From conservative media to the White House: anatomy of Trump's 'diversity visa' tweet

How the diversity visa lottery came to be
How the diversity visa lottery came to be

If there was any doubt over how much conservative media shapes the White House's messaging and policy goals, President Donald Trump's Twitter on Wednesday morning may have dispelled that notion.

Less than 24 hours after a truck attack in New York City left at least eight people dead and dozens injured, Trump directed his social media fury toward an immigration program that he suggested Democratic Sen. Chuck Schumer helped conceive.

In a tweet sent shortly before 7:30 a.m., Trump said the 29-year-old allegedly responsible for the attack came to the United States on a "Diversity Visa Lottery Program," which the President described as a "Chuck Schumer beauty." Within hours after that tweet, Trump called on Congress to eliminate the program, which his administration has sporadically criticized through official White House communications.

Trump had never mentioned the program on Twitter or in stump speeches prior to the attack. But by the time he made his feelings known on Wednesday morning, criticism of the diversity visa -- and Schumer -- had already become a calcified narrative in conservative media, from fringe right-wing websites to the opinion programs on Fox News.

The White House did not respond to a request for comment, but Trump essentially confirmed in another morning tweet that he was tuned into Fox's coverage of the truck attack on Wednesday morning.

Tuesday evening:

nyc attack conservative news headlines

A story from a local ABC News affiliate sent a pair of far right, pro-Trump websites into overdrive. The story said that suspect Sayfullo Habibullaevic Saipov "came to the United States seven years ago from Uzbekistan under what is called the Diversity Visa Program," a claim the Department of Homeland Security confirmed on Wednesday afternoon.

Soon after, Breitbart had aggregated the ABC report and made it the top story on its homepage. Gateway Pundit went even further, laying blame on Schumer for how the attacker ended up in the United States.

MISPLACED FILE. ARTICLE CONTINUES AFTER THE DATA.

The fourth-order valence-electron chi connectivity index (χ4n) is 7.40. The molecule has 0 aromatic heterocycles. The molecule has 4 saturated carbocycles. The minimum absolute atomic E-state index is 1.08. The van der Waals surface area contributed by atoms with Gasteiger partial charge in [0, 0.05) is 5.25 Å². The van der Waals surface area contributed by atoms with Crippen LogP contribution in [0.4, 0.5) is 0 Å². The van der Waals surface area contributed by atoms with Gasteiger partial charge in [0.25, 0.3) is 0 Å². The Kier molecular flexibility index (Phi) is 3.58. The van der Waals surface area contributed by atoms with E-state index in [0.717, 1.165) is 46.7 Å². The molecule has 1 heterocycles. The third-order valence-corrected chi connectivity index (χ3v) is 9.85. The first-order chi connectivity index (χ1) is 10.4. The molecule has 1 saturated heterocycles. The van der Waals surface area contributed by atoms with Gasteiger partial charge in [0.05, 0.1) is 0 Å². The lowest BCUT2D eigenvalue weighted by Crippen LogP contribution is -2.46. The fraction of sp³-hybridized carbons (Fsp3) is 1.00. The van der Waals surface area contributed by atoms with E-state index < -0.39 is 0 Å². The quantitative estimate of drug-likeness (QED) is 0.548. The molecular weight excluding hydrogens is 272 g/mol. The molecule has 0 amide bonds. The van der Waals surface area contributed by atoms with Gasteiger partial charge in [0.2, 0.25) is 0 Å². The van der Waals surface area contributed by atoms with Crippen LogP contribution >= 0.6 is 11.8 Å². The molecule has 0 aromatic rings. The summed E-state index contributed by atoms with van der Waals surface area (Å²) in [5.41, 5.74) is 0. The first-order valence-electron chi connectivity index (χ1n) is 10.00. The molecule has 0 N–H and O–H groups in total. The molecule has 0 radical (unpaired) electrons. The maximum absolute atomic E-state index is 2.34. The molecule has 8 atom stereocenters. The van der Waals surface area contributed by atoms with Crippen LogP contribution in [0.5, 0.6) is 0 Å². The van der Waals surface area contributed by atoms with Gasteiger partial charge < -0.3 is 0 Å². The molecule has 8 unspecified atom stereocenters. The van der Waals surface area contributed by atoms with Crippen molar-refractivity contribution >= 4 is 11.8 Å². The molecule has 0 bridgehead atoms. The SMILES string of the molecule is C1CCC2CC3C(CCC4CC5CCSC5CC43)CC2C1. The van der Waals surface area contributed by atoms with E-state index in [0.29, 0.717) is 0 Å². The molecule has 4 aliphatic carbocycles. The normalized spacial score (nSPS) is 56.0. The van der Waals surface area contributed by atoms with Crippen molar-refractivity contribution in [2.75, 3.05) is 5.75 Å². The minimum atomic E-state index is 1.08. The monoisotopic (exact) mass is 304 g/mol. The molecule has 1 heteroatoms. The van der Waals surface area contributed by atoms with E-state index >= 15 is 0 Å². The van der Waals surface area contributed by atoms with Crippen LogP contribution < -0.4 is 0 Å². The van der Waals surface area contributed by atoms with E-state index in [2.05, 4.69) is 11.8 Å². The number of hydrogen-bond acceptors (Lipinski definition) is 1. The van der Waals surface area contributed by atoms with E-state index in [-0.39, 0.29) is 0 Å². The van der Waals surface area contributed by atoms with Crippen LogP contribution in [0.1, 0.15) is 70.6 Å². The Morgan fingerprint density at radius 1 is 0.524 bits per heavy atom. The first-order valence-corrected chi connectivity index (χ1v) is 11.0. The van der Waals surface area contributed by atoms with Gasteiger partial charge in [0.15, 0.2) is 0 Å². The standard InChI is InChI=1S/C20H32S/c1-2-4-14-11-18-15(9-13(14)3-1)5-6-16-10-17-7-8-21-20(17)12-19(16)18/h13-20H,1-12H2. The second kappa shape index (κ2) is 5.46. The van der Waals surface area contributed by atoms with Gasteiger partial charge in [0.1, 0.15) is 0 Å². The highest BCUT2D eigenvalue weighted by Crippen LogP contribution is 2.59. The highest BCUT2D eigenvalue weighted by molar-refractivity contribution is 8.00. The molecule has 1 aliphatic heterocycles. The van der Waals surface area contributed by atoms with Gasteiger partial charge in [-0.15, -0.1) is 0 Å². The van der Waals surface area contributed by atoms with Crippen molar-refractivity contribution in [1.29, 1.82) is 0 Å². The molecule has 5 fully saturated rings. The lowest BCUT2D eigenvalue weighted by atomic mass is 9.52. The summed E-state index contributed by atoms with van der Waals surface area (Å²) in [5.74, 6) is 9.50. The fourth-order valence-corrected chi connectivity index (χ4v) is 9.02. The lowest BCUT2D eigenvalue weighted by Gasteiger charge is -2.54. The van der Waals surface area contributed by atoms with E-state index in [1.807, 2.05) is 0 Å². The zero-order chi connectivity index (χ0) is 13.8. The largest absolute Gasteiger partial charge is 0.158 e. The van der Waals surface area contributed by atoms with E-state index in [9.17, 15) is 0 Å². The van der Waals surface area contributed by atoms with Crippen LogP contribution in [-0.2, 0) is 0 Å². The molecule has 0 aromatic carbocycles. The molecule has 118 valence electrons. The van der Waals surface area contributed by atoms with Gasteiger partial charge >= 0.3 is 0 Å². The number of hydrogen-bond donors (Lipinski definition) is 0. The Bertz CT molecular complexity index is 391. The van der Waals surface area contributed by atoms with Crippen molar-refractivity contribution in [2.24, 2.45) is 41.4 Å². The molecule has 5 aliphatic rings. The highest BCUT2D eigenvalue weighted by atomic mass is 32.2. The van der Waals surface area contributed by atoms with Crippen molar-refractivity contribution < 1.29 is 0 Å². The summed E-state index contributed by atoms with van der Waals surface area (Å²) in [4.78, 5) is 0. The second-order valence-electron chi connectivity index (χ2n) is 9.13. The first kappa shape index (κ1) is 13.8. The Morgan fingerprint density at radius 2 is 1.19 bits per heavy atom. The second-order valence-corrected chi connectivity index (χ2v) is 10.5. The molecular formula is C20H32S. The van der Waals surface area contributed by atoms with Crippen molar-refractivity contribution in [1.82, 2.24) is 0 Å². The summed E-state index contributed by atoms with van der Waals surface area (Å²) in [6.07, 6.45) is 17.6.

Tuesday, 8:00 p.m.:

nyc attack conservative news 2

Discussion of the diversity visa dominated Fox News' prime time lineup on Tuesday, beginning with Tucker Carlson's program. Carlson kicked off his show at 8 p.m. by getting viewers up to speed on the attack, saying it was carried out by "an apparent Muslim extremist admitted several years ago under a diversity visa."

A bit later in the program, Carlson revisited the topic during an interview with former Trump campaign adviser Walid Phares.

"Given that program, how can we vet for people like this?" Carlson asked.

"The big 'V' is the issue," Phares replied. "Vetting."

It's worth noting that those entering the country under this program are still subject to the same security and eligibility requirements as other immigrants.

Tuesday, 9:47 p.m.:

nyc attack conservative news 1

Toward the end of his broadcast on Tuesday, Sean Hannity brought on conservative radio host Mark Levin to discuss the attack.

"What's very interesting about this mass killer, he came here in 2010. He was 22 years old. He wasn't a four-year-old who came across the border with his mother," Levin said. "He came here, he was 22 years old. He came under a program called the diversity visa program."

Levin said he had been "digging" into the program, which has long been the subject of bipartisan opposition in Washington. Under the program, 50,000 visas are distributed by a random selection of countries from where there is a low rate of immigration to the United States.